FTC/DOJ Hearings on
Intellectual Property and Antitrust
Stephen A. Stack, Jr.
4000 Bell Atlantic Tower
1717 Arch Street
May 2, 2002 Philadelphia, PA 19103
n Why do parties settle patent litigation?
n What policies come into play?
n What antitrust issues do patent
Why Parties Settle
Eliminate Uncertainty and Risk
n Settlements facilitate business planning
n Eliminating risk reduces capital costs
Avoid Litigation Costs and Fall-Out
n Expenses of trial
n Management distraction
n Adverse publicity
n Depressed shareholder value
Litigation Expectations Change
n Parties re-assess possible outcomes based
o Court rulings (Markman decision,
o Court settlement pressure.
A Sensible Business Deal Emerges
n Earlier impediments to a deal fall away:
o Market environment changes
o Strategic value of patent in suit changes
o Litigation prospects change
n Parties develop more assets worth trading
(including new patent rights).
What Policies Come Into Play?
n Antitrust policy recognizes two values with
different time horizons
o Static welfare considerations from price
o Dynamic welfare considerations from
n Antitrust and patent goals align more
n Harsh or uncertain antitrust rules may
o This could undermine the value of patents
and corresponding incentives to innovate.
n Eliminate risk and uncertainty
n Avoid legal expenses
n Facilitate efficient transactions
o Better information available in settlement
context than in pre-litigation licensing
o Antitrust rules that discourage settlements
could lead to less efficient licensing
Weeding Out Invalid Patents
n Patent system relies on courts to
determine patent validity. Settlements
avoid that determination.
o Disserves patent policy and antitrust
n BUT antitrust rules that discourage
settlements could deter patent challengers
from risking litigation in the first place.
Judicial Policies Favoring
n Two main elements of judicial policy
o General social policy favoring
compromise of disputes
o Conserving judicial resources
Antitrust Issues Raised By Settlements
How Do You Factor In The
Patent’s Power To Exclude?
n Presume the patent is valid?
n Attach no weight to the patent?
n Treat it as a fact issue?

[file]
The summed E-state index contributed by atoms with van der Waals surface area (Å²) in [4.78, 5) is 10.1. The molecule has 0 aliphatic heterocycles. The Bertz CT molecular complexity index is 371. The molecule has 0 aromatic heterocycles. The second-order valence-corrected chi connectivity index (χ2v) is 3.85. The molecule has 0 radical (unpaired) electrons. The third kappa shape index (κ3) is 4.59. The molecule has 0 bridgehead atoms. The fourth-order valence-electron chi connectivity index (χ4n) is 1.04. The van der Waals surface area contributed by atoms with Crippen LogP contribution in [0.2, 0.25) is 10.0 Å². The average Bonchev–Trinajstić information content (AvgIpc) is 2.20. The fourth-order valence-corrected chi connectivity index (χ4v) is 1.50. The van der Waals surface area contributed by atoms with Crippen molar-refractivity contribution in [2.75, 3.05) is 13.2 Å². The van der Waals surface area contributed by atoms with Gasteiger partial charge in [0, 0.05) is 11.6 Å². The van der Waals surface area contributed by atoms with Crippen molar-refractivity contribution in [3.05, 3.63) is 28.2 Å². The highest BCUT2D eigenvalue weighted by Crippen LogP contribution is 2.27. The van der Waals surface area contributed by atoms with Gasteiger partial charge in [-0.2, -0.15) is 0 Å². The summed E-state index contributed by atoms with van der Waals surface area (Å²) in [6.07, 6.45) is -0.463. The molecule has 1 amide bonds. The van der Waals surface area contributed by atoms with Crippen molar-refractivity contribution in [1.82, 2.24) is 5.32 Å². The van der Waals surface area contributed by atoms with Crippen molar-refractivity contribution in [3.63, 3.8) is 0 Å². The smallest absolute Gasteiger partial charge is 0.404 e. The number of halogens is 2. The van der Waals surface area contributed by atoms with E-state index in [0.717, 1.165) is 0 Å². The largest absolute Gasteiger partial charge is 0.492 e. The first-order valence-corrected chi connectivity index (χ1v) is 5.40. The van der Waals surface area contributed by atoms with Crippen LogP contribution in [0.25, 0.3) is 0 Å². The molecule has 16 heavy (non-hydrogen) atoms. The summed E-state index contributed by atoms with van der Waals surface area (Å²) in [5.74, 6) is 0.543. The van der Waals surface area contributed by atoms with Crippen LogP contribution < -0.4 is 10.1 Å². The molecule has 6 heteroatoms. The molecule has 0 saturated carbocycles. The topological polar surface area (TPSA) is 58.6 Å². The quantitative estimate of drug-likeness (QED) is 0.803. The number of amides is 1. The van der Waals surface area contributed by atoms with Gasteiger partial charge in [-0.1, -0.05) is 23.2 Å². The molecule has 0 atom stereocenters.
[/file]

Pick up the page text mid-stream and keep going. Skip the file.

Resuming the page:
Presume The Patent Is Valid
n Relationship is vertical, not horizontal;
n No anti-competitive effect can be
attributed to the settlement agreement
(only to the patent);
n 1995 IP Guidelines and case law analysis
applies to licensing provisions in the
Ignore The Patent Rights
n Parties’ relationship is horizontal.
n Many common licensing restrictions could
be per se illegal.
o Territorial restrictions
o Field-of-use restrictions
o Time restrictions
Treating Patent Exclusionary
Power As A Fact Issue
n Re-litigate validity issue in the antitrust
o Inconsistent with policy of judicial economy?
n Introduce probability factors?
o Is a probability analysis workable?
o Would proof require privilege waivers? Is this
o Wouldn’t this approach jeopardize all licenses?
What Is The Relevance of Intent?
n What kind of intent are we talking about?
o Intent to exclude competition?
n Isn’t this the very essence of the patent
o Intent to avoid determination of validity?
n Isn’t the very purpose of every settlement
to avoid adverse decision?
n Can multiple settlements suggest such an
Is The Per Se Rule Appropriate?
n What about efficiencies from settlements?
n Are settlement agreements anti-
competitive in an overwhelming number
n What about over-deterrence concerns?
n Isn’t the judicial policy favoring
settlement of litigation a “redeeming
How Do Judicial Policies
Favoring Settlement Factor In?
n These policies operate outside of the
antitrust value scale
o Can they be incorporated into rule-or-
o Are these policies a makeweight, a trump
card, or something else?
How Do Reverse Payments
Affect The Analysis?
n Should they be presumptively unlawful?
n Does it matter whether the amount
exceeds the recipient’s expected return
Do Settlements Enjoy Noerr
n Does the answer depend on the scope of
court review and/or approval?
Summary of Issues
n How to weigh exclusionary power of
n Relevance of intent
n Appropriateness of per se treatment
n How to weigh judicial policies favoring
n Effect of reverse payments
n Possible Noerr immunity